Holidaymakers travelling through the “extremely busy” Port of Dover have faced “bottlenecks” of traffic, bosses there said.
The processing time at the border was previously 90 minutes, which is the time expected for peak travel days, an update from the Kent port said on Thursday morning.
On Thursday afternoon, port bosses said the processing time at border control is 20 minutes and that 14,898 people had set sail from the port so far on July 27.
All the positions for French border officials, Police Aux Frontieres, are open, it is understood.
On Thursday morning, a Port of Dover spokesperson said: “The port is extremely busy due to high volumes of passengers arriving too early for their sailing, causing bottlenecks.
“Please keep to main routes (A2/A20) and do not arrive more than three hours before your sailing.”
The Kent port has been preparing for summer holiday getaway traffic, with measures put in place to minimise queues.
Bosses are urging car passengers embarking on summer getaways to arrive up to but not more than three hours before their booked sailing.
This is up from two hours last year, while before the end of the Brexit transition period the port gave no advice for when people should turn up.
Port bosses said anyone who misses their sailing will be put on the next available trip.
Expected car arrivals were expected to peak at more than 2,000 on Thursday morning and nearly 3,000 on Saturday.
As of 9.25am, 1,836 cars had sailed from the port.
Bob McKay, 36, from Faversham, Kent, said he was “frustrated” after spending several hours queuing at the Port of Dover to board a ferry.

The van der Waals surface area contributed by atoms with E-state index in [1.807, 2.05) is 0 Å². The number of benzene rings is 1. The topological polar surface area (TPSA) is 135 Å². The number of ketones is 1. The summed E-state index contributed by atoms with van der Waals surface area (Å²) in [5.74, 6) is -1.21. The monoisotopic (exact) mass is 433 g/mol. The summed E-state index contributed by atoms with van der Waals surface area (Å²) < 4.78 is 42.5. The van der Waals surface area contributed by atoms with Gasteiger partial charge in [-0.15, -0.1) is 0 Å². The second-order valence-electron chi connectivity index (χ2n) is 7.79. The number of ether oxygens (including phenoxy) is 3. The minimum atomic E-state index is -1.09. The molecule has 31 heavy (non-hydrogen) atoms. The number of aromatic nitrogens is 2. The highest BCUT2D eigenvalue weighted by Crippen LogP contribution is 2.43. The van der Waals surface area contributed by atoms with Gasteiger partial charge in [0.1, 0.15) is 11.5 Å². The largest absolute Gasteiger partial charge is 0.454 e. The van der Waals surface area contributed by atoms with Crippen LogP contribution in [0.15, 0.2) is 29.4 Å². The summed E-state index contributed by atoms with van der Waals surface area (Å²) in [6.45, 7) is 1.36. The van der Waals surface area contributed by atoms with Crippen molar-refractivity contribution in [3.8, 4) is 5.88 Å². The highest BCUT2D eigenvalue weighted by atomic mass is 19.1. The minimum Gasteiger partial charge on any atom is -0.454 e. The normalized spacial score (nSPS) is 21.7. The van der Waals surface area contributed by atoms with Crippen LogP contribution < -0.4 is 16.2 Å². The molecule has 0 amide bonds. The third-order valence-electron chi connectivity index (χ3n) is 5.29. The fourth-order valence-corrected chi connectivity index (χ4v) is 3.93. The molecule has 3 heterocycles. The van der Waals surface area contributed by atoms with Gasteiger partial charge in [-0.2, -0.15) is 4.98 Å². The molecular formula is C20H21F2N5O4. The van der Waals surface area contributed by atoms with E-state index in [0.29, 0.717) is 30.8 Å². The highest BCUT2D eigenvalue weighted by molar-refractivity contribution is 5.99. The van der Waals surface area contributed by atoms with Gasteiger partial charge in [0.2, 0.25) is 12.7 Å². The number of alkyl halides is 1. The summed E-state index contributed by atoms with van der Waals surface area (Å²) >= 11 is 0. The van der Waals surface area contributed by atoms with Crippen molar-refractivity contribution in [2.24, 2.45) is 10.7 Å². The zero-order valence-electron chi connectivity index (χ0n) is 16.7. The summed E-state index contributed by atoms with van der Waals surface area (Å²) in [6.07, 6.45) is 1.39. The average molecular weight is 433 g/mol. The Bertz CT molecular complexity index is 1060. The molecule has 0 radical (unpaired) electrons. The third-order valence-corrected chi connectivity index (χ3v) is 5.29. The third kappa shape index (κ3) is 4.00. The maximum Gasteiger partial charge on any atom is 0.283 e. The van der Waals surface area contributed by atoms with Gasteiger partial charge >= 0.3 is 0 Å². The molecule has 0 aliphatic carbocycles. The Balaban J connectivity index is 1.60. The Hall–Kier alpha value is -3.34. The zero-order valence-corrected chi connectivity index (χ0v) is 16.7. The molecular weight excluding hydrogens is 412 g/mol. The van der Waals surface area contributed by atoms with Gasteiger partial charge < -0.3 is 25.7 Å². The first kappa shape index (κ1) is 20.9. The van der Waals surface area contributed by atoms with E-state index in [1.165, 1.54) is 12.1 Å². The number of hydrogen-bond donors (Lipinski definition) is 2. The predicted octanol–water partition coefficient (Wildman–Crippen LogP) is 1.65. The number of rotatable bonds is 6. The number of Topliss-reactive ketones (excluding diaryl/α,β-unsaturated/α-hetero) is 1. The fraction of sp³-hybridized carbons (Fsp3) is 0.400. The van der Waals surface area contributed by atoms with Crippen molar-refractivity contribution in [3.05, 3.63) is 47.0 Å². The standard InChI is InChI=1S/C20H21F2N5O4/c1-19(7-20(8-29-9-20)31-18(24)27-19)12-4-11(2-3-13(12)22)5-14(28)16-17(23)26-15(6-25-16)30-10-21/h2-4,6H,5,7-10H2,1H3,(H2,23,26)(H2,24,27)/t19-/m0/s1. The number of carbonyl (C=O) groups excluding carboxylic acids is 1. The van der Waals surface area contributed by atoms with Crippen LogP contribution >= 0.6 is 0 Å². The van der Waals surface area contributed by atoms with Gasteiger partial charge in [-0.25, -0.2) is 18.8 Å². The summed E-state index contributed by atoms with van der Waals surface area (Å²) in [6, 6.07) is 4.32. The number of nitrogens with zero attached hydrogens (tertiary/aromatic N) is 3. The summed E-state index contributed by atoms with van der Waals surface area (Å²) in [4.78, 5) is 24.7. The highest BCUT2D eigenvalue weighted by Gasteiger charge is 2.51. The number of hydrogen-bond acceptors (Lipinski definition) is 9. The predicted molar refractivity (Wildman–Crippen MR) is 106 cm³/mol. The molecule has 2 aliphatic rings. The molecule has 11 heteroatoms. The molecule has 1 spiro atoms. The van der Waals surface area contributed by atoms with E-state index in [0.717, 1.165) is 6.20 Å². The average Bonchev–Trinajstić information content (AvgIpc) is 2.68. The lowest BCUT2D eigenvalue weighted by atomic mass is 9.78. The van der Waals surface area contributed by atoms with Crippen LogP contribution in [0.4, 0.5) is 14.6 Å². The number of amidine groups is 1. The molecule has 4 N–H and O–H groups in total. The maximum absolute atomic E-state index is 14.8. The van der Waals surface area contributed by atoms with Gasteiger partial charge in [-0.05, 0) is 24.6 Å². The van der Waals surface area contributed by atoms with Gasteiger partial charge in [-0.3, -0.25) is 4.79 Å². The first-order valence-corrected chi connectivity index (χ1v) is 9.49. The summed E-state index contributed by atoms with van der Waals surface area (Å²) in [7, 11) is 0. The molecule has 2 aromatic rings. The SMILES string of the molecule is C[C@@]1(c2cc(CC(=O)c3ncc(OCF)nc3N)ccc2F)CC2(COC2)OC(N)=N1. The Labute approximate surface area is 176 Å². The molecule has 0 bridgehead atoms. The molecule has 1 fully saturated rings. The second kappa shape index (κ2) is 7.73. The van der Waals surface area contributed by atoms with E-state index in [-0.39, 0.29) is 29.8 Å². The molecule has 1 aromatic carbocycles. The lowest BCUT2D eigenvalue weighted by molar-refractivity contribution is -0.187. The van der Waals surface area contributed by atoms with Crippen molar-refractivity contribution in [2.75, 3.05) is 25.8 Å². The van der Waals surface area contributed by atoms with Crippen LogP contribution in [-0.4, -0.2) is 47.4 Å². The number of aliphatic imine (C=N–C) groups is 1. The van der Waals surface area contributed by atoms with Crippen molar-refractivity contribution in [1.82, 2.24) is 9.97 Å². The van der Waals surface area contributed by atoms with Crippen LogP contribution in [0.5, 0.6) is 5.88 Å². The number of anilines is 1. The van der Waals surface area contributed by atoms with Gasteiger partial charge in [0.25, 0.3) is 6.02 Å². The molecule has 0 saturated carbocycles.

Mr McKay is travelling as part of the Kent-based Caritas Chamber Choir, a musical group which specialises in acapella music and early choral pieces, to perform at the Cathedrale Notre-Dame-de-la-Treille in the city of Lille on Saturday.
Speaking to the PA news agency, he said: “We drove down to Dover and arrived about 100 minutes before our sailing time… and we spent most of that time queuing through border control.
“Once we got through, we drove around to the actual ferry check-in and that was about a half-an-hour queue. You expect there to be queues when it’s a busy time of year and during the holidays, that makes perfect sense.
“But we felt a little bit frustrated given we booked a 10am ferry and now we’re having to wait for a 12pm one, so it’s quite a long time in the car.
“We were in the car by 7.15 this morning; so it’s just a very long day.”
Despite the long queues, Mr McKay added: “It’s fine, we’re all in good spirits and having a nice weekend away.
“I think the frustration has been that there’s very little communication about the amount of time queues are taking and the reasons for the delays.
“Then the response from the DFDS (ferry company) on Twitter was a bit lacking, I think.
“I know that they haven’t necessarily got all of the live information but I think when your real experiences are being challenged… that can be frustrating.”
PA has contacted DFDS for comment.